Presented by NYU King Juan Carlos I of Spain Center (KJCC). Co-presented with the Global Film Initiative, NYU Department of Spanish & Portuguese, and NYU Center for Latin American and Caribbean Studies (CLACS)

53 Washington Square South | New York, NY | 10012 | p: 212-998-3650 f: 212-995-4804 |
FREE and OPEN to the public. Picture ID required at door.

Organized by Prof. Alexandra Falek (NYU Dept. of Spanish & Portuguese)

The Global Lens film Series is sponsored by the Global Film Initiative

Monday, April 25th, 7pm


Directed by Diego Lerman
2010 / Argentina / 95 minutes Spanish with English Subtitles

Set against the backdrop of Argentina’s military regime of the 1980s, Diego Lerman’s engrossing and beautifully acted exploration of the totalitarian urge opens with a portrait of María Teresa, a lonely and deeply repressed assistant teacher at an elite Buenos Aires private school. Obedient and willing, she accepts unquestioningly the school’s rigid code of conduct and proud identification with the nation state. But her head professor’s words about the “cancer of subversion” and need for total surveillance soon feed an unhealthy obsession with one of her students, leading to an ensuing spiral of degradation and breakdown in discipline that parallels a popular rebellion beyond the school’s ivy-covered walls.

About the Director
Diego Lerman was born in Buenos Aires, Argentina in 1976. He graduated from the University of Buenos Aires, where he studied cinema and theatre. In 2002, he directed his first feature film, Tan de repente (Suddenly), which was awarded the Silver Leopard at the Locarno International Film Festival. In 2008, he co-founded the production company Campo Cine with Nicolas Avruj. The Invisible Eye is his third feature film.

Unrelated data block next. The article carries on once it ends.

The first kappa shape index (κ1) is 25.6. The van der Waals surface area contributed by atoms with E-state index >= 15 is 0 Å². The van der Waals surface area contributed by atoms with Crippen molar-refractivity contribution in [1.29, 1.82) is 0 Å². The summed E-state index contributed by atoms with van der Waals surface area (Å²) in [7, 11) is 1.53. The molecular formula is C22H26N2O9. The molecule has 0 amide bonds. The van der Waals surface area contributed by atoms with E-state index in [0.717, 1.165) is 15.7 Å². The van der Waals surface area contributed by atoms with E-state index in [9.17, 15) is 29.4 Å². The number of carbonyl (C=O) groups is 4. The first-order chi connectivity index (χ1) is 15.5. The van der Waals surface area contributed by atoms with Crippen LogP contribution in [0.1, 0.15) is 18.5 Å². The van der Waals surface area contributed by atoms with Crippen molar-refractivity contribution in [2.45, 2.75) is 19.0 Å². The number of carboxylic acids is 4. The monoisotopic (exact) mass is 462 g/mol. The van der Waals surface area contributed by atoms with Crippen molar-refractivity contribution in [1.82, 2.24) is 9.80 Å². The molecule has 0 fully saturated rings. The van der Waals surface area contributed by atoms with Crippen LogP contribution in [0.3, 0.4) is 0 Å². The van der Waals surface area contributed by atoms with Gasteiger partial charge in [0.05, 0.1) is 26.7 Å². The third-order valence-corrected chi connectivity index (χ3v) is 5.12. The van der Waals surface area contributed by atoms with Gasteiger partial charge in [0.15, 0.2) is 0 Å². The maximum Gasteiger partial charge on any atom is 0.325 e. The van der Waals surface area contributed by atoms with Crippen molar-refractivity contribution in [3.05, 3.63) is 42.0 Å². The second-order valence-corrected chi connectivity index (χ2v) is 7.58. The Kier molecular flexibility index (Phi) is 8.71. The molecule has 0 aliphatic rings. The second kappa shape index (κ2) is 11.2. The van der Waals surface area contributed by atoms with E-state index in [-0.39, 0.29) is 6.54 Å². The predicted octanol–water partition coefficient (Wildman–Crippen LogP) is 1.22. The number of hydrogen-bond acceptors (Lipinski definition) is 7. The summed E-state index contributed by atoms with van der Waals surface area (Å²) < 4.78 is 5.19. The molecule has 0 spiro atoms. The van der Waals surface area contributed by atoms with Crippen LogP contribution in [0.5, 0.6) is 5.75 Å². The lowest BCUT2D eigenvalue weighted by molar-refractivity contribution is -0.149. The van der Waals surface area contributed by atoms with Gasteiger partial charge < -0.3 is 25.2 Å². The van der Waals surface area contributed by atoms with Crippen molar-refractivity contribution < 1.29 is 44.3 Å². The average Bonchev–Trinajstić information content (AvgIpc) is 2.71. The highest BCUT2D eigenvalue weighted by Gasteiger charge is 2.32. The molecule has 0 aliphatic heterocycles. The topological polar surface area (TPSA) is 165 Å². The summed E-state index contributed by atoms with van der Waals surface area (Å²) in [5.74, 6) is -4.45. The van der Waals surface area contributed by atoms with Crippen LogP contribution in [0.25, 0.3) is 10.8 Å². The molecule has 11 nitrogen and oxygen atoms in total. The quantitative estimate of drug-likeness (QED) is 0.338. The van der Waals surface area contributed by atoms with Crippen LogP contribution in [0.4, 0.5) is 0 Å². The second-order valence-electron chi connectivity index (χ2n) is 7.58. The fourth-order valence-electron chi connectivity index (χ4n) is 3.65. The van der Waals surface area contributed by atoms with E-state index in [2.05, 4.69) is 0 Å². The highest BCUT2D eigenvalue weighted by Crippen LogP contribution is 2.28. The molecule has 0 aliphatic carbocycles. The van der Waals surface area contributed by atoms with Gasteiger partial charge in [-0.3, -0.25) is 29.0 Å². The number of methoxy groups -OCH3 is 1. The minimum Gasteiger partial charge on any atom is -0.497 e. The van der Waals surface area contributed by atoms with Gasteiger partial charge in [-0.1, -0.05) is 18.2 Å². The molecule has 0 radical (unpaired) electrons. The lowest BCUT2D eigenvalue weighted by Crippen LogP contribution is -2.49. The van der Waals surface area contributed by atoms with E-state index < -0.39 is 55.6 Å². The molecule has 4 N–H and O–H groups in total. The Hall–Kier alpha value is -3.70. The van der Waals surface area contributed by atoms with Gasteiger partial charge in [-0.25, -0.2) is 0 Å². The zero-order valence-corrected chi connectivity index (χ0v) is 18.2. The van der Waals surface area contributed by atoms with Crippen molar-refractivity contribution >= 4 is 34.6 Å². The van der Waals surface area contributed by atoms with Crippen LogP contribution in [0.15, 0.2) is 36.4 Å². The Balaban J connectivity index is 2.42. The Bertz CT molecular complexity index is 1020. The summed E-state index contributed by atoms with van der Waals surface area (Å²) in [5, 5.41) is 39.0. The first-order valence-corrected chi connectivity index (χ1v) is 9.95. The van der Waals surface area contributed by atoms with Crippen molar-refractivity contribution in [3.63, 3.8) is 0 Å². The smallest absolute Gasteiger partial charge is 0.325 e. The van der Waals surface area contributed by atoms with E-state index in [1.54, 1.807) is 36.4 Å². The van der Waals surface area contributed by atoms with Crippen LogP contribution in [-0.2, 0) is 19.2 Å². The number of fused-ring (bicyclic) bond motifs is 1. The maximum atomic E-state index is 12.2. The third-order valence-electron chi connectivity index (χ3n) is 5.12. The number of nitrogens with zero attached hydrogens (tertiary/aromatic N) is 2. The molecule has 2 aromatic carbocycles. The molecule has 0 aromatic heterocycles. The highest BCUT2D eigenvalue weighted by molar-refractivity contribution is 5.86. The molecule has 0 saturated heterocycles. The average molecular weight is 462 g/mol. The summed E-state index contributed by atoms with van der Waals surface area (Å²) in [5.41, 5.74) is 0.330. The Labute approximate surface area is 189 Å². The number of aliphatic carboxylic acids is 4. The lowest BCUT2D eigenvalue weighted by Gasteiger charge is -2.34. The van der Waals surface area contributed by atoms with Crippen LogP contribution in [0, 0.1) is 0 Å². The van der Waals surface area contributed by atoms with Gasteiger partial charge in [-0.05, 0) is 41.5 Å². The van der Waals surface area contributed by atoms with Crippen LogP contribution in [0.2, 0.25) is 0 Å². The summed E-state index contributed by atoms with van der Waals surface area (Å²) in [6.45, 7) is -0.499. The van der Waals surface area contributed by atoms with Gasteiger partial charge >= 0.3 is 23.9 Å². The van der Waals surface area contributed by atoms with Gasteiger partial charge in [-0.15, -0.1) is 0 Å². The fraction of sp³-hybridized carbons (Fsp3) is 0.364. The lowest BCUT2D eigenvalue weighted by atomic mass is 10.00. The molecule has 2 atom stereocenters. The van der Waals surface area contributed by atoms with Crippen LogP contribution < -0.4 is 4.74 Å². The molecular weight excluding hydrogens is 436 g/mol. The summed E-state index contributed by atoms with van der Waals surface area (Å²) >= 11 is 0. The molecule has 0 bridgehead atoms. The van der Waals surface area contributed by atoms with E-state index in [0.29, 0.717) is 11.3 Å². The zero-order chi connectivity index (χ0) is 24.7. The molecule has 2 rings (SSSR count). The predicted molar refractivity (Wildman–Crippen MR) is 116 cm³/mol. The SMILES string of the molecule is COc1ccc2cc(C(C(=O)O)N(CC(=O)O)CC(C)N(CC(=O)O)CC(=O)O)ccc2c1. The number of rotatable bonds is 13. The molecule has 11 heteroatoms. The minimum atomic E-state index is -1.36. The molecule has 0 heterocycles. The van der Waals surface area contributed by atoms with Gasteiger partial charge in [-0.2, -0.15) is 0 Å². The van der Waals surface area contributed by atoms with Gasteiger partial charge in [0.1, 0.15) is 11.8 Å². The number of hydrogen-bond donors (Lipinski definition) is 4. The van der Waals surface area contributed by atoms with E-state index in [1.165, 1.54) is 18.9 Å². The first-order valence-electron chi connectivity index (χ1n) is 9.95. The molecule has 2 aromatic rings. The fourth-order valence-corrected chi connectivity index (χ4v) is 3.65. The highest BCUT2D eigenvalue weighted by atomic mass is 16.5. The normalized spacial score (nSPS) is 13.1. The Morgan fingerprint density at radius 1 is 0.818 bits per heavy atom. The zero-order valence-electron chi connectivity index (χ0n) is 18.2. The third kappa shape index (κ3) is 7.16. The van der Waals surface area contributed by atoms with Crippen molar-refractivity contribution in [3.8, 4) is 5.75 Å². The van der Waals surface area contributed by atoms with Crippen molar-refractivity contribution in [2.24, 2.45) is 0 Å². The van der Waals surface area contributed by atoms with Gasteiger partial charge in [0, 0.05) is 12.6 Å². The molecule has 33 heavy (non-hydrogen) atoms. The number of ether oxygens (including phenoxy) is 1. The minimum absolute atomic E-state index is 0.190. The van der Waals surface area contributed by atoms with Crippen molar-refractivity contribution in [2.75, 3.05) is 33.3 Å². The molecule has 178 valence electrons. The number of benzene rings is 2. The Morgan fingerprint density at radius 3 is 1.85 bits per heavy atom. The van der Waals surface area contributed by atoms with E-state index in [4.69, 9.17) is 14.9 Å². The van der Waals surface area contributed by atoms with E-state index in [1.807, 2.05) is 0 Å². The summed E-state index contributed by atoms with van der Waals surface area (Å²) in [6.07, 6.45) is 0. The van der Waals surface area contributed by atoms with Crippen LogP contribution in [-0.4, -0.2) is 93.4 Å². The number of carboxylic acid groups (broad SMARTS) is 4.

Tuesday, April 26th, 7pm


Directed by Federico Veiroj
2010 / Uruguay / 63 minutes Spanish with English subtitles

After twenty-five years, Cinemateca Uruguaya’s most devoted employee, Jorge (real-life Uruguayan critic Jorge Jellinek), still finds his inspiration in caring for the films and audiences that grace the seats and screen of his beloved arthouse cinema. But when dwindling attendance and diminishing support force the theater to close its doors, Jorge is sent into a world he knows only through the lens of art—and suddenly forced to discover a new passion that transcends his once-celluloid reality. Stylishly framed in black-and-white with brilliantly understated performances, Federico Veiroj’s sly and loving homage to the soul of cinema is a universally appealing gem and knowing charmer about life after the movies.

About the Director
Federico Veiroj was born in Montevideo, Uruguay in 1976. He received a degree in Social Communication from the Catholic University of Uruguay and began making short films in 1996. His first feature film, Acne, won the Films in Progress TVE Award at the 2007 San Sebastián International Film Festival, premiered at the Directors’ Fortnight in Cannes and went on to win the Grand Jury Prize at the 2008 AFI Festival in Los Angeles. A Useful Life is his second feature film.

Wednesday, April 27th, 7pm


Directed by Sérgio Bianchi
2009 / Brazil / 103 minutes Portuguese with English subtitles

Manual laborer and night student Valter lives with his wife and two children in working-class São Paulo when three young criminals move in next door. A bunker mentality sets in as Valter’s anxious masculinity reels from a city enduring a wave of violent crime. But Valter soon discovers he is not the only one perversely affected by the mounting chaos. Building tension throughout with stylish sequences that blend reality and fevered imagination, Sérgio Bianchi’s gripping domestic thriller offers a shrewd portrait of the social and psychological impact of urban violence, depicting a community beset yet also aroused by a permeating atmosphere of destruction.

About the Director
Sérgio Bianchi was born in Ponta Grossa, Paraná, Brazil, in 1945. A resident of São Paulo since 1968, he graduated from the Communications and Arts School at the University of São Paulo and began his career in film and photography in 1972. In addition to several short films, his features include Romance, The Secret Cause and Chronically Unfeasible. The Tenants is his sixth feature film.